“Roger St. John told me I should do an aircheck tape. Then one day the receptionist told me that she was leaving to go to Magic 99, the area’s first black FM station. I said, ‘Wow! You’re going to Magic 99!’ She told me a mid-day announcer was leaving. So I sent them my aircheck tape. The program director at the time, she said, ‘Your tape sounds really good. But it just doesn’t sound good for an R&B station.’ I’m still working at Q94, things are going good. Betty Bodean was part of the morning show. She said, ‘Keep on trying, just take your time.”
Persistence Meets Talent
Clovia’s third aircheck tape hit the jackpot. Debbie Parker, a popular DJ at the time, called her and invited her on-air. Clovia called everyone she knew, telling them to listen for her name. But Debbie did more than mention her name. Instead, she announced to thousands of listeners that Clovia would give the weather, and at that moment, turned the microphone to the young woman, who flawlessly delivered a report ad lib.
“I couldn’t fail everybody at home. I asked her, ‘How could you do this to me?’ At that point, I always listened to David Lee Michaels at night – a wild guy, funny and crazy. It may seem strange – I’m an African American and I’m listening to David Lee Michaels, but he had a neutral sound. He wasn’t a classic rock style type, but he was in the middle. For example, if he played a rap song, he’d probably transition it to a classic rock song. He was that smooth.
“Roger St. Johns, he had that flow for every woman in the workplace. His voice was smooth, and it was cool. I listened to those guys, and of course, Ken Crandall. He was called the Scorpio Man. With the R&B feel, the classic rock feel, and the edgy feel, I just created a sound for myself. People ask, ‘Why not female?’ It’s just that it wasn’t there.”
Rolling To Your Neighborhood
“Everybody talks about bringing our community together. When we bring them together, what are we doing with our communities? So I started my project, Rolling for Freedom. Ricky Johnson who’s running for 6th District of City Council and my sister are on that project. We go into the neighborhoods. If it’s in Jackson Ward, we’ll go to St. James St. and get folks registered to vote, talk to them about the process of voting. Or if you have lost your right to vote, I’ve been doing restoration of rights for four years. The most important things to me in the community right now: Whatever your higher power is. Number two is your right to vote, because your voting rights will dictate how you can take care of family, your housing, everything.”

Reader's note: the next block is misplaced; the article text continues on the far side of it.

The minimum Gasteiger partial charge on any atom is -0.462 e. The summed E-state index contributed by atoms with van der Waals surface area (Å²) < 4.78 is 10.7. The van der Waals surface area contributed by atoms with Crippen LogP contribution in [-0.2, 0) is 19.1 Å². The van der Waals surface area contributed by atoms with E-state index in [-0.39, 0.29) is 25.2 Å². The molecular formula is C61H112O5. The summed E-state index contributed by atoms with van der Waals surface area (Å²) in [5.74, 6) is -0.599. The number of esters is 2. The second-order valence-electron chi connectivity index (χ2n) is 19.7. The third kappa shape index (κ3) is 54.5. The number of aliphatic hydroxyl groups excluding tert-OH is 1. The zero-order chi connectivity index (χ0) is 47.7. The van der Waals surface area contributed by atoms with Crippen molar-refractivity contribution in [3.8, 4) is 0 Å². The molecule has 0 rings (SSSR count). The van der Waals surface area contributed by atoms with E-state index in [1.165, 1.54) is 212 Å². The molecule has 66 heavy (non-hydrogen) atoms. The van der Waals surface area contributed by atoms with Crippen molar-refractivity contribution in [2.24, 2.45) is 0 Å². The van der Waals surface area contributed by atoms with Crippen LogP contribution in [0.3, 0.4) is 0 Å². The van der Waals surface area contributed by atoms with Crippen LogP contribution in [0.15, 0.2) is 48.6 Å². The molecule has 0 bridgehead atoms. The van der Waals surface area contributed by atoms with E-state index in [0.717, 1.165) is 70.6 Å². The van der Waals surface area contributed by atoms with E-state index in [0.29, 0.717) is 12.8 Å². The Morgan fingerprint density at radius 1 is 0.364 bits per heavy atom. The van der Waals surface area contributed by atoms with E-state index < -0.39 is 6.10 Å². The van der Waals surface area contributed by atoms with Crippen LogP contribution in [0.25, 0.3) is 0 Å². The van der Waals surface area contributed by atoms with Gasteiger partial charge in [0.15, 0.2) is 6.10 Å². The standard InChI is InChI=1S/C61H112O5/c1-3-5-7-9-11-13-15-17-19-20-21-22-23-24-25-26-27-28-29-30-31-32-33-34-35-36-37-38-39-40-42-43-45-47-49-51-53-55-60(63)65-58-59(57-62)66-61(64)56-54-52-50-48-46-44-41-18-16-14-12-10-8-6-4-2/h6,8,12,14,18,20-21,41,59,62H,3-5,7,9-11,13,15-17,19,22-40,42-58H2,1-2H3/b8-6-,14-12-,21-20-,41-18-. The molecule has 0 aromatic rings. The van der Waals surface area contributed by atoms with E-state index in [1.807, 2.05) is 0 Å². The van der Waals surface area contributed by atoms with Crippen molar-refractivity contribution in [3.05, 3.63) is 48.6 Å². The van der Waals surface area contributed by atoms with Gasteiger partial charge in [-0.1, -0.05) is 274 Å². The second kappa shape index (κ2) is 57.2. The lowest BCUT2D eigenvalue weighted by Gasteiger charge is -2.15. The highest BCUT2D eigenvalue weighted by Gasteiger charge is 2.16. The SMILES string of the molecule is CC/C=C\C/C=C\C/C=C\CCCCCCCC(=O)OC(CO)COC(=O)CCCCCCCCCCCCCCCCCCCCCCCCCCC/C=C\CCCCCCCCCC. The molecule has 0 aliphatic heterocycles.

Listen to Clovia every Saturday on Praise 104.7 at 6 a.m.; Saturday at 9 a.m. on 99.3 and 105.7 KISS-FM; Sunday at 7 a.m. on I-Power 92.1
Richmond Voter Registration
Your General Registrar is J. Kirk Showalter.
Register to vote at City Hall, 900 E. Broad St., Room 105
Phone 646-5950; Hours, Mon. – Fri. 8 a.m. – 5 p.m
Each week, meet two Civic Leagues of Richmond.
The Newtowne-West Civic League (NWCL) was formed by residents of the areas adjacent Carver and Virginia Union University. The district is bordered by Leigh St. to the south, Moore St. to the north, and Middlesex St. to the west. NWCL meets the third Monday of each month at Moore St. Baptist Church Community Hall, 1408 W. Leigh St. Join the NWCL mailing list at www.NewtowneWest.org. Annual membership costs $10 for individuals, $15 for families. George Loughlin is President, 305-2113.
The Byrd Park Civic League (BPCL) is a neighborhood association representing homeowners and renters in the Byrd Park neighborhood located in and surrounding William Byrd Park. BPCL meets twice monthly. Michael Dodson is President, 355-5484. Please note that his term will end in October. Visit www.ByrdPark.org for latest info on the organization and officers.
Explore the National Civic League at www.NCL.org